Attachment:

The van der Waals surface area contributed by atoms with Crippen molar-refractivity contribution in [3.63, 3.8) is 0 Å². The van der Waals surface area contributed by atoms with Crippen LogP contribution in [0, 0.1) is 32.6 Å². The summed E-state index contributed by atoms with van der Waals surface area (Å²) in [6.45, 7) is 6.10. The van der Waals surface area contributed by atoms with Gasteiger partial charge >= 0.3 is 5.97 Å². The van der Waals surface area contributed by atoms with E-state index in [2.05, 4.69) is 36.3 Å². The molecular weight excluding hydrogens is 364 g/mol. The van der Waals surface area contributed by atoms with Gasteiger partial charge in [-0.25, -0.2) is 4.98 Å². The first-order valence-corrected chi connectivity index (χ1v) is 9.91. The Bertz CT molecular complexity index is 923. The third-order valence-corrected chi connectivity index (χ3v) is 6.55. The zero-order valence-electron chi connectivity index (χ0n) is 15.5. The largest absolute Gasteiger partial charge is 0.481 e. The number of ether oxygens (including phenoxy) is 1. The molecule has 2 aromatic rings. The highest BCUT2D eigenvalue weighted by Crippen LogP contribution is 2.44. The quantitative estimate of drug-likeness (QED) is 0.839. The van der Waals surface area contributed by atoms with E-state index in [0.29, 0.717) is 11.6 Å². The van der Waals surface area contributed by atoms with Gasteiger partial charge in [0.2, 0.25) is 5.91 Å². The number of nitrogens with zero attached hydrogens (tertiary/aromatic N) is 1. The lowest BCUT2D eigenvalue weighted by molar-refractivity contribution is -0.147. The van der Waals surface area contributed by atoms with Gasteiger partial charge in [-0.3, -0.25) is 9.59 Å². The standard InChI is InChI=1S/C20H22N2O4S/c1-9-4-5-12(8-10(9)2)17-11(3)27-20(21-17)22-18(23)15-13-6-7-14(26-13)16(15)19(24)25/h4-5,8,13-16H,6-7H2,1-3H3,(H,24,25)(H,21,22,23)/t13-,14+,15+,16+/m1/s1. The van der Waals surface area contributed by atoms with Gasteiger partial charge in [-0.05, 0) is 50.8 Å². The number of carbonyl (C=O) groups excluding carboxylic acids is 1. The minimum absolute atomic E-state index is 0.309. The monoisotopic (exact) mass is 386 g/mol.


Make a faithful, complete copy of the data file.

The van der Waals surface area contributed by atoms with Crippen molar-refractivity contribution in [3.63, 3.8) is 0 Å². The van der Waals surface area contributed by atoms with Crippen LogP contribution in [0, 0.1) is 32.6 Å². The summed E-state index contributed by atoms with van der Waals surface area (Å²) in [6.45, 7) is 6.10. The van der Waals surface area contributed by atoms with Gasteiger partial charge >= 0.3 is 5.97 Å². The van der Waals surface area contributed by atoms with E-state index in [2.05, 4.69) is 36.3 Å². The molecular weight excluding hydrogens is 364 g/mol. The van der Waals surface area contributed by atoms with Gasteiger partial charge in [-0.25, -0.2) is 4.98 Å². The first-order valence-corrected chi connectivity index (χ1v) is 9.91. The Bertz CT molecular complexity index is 923. The third-order valence-corrected chi connectivity index (χ3v) is 6.55. The zero-order valence-electron chi connectivity index (χ0n) is 15.5. The largest absolute Gasteiger partial charge is 0.481 e. The number of ether oxygens (including phenoxy) is 1. The molecule has 2 aromatic rings. The highest BCUT2D eigenvalue weighted by Crippen LogP contribution is 2.44. The quantitative estimate of drug-likeness (QED) is 0.839. The van der Waals surface area contributed by atoms with E-state index in [0.29, 0.717) is 11.6 Å². The van der Waals surface area contributed by atoms with Gasteiger partial charge in [0.2, 0.25) is 5.91 Å². The number of nitrogens with zero attached hydrogens (tertiary/aromatic N) is 1. The lowest BCUT2D eigenvalue weighted by molar-refractivity contribution is -0.147. The van der Waals surface area contributed by atoms with Gasteiger partial charge in [-0.3, -0.25) is 9.59 Å². The standard InChI is InChI=1S/C20H22N2O4S/c1-9-4-5-12(8-10(9)2)17-11(3)27-20(21-17)22-18(23)15-13-6-7-14(26-13)16(15)19(24)25/h4-5,8,13-16H,6-7H2,1-3H3,(H,24,25)(H,21,22,23)/t13-,14+,15+,16+/m1/s1. The van der Waals surface area contributed by atoms with Gasteiger partial charge in [-0.05, 0) is 50.8 Å². The number of carbonyl (C=O) groups excluding carboxylic acids is 1. The minimum absolute atomic E-state index is 0.309. The monoisotopic (exact) mass is 386 g/mol.